Boeing has successfully completed the final design review for the US Air Force’s (USAF) Talon HATE programme.

The Talon HATE programme covers the development of an infrared search and track sensor (IRST) and data-links equipped communications pod, which will improve communication and information sharing among various platforms.

Boeing Phantom Works Advanced Network & Space Systems vice-president Alex Lopez said: "Working with our customer, Boeing rapidly designed and demonstrated this new system to meet an urgent need on an accelerated timeline.

"The system assimilates information in real-time from multiple domains, creating an improved common operating picture for tactical awareness."

Boeing Talon HATE and Derivatives programme director Sean Rice said: "The Boeing team demonstrated communications interoperability between the platforms using these systems during the final design review.

"The feedback and advice gained from pilots, operators and support teams seeking to improve this prototype was vital to this success."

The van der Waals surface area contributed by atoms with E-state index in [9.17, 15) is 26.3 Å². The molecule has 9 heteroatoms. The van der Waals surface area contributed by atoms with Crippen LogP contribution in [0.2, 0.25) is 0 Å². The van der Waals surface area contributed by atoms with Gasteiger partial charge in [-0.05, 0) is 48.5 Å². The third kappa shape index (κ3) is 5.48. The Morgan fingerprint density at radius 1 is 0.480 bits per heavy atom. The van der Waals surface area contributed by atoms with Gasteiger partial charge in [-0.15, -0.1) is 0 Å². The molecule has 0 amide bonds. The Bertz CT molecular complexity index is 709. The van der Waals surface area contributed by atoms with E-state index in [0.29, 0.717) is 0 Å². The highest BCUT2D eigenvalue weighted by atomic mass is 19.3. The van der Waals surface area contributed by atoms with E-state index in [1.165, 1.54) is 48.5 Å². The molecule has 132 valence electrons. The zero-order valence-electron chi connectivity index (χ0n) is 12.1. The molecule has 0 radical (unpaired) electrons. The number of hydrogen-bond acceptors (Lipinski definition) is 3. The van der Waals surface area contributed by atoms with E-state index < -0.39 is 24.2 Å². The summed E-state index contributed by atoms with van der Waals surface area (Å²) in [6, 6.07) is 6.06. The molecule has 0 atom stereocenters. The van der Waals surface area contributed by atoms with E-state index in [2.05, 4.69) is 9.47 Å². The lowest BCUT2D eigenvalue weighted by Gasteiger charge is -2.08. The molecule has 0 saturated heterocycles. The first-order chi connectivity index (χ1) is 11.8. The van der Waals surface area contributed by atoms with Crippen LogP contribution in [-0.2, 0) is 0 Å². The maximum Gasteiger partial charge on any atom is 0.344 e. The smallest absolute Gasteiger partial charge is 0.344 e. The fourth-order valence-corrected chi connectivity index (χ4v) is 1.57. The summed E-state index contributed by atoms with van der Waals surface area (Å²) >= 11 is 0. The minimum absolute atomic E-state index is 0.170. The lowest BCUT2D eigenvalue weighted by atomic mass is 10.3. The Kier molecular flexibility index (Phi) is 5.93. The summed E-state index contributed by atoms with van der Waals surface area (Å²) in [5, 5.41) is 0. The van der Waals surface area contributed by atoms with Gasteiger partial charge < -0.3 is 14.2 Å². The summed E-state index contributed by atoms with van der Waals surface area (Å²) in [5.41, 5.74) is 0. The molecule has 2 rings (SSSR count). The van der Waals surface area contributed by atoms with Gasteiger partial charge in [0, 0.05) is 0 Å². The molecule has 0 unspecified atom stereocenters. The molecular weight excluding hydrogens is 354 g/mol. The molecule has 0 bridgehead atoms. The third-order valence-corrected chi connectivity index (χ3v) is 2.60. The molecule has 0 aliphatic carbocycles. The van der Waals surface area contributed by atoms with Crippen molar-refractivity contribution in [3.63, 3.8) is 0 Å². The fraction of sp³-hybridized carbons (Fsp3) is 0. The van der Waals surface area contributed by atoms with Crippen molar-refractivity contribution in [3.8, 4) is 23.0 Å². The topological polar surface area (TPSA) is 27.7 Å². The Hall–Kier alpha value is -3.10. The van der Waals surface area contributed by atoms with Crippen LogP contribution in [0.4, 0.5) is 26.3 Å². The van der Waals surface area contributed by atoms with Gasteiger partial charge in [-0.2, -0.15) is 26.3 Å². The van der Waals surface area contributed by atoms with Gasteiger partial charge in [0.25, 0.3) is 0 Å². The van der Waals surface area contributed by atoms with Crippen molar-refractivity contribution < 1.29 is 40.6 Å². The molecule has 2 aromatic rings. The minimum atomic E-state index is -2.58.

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Scheduled to be initially carried by F-15C fighter aircraft, the pod combines information from fourth and fifth-generation fighter aircraft, national sources and joint command and control assets.

"The system assimilates information in real-time from multiple domains."

The data will then be transmitted over a common data-link for use by joint aircraft, ships and ground stations, improving communication and information sharing across the battlefield.

The single operational picture formed by Talon HATE is claimed to provide soldiers with a capability to more efficiently engage and defend against ‘next-generation’ threats.

Working with industry suppliers, Boeing rapidly developed a Talon HATE system prototype for the US Air Force Tactical Exploitation of National Capabilities office within Air Combat Command.

As part of the development, the Boeing team integrated the F-22 aircraft’s intra-flight data link (IFDL) within the multifunctional information distribution system-JTRS (or MIDS-J), which serves as a host for multiple concurrent communications waveforms that are essential for Talon HATE forward operations.

The move marked the first time IFDL was integrated on the MIDS-J system, which is also used on F/A-18 Hornet aircraft.

USAF operational squadrons are scheduled to take delivery of several Talon HATE systems from Boeing in 2015.

Image: An artist’s concept of an F-15C fighter aircraft, equipped with the Talon HATE system. Photo: courtesy of Boeing.

Defence Technology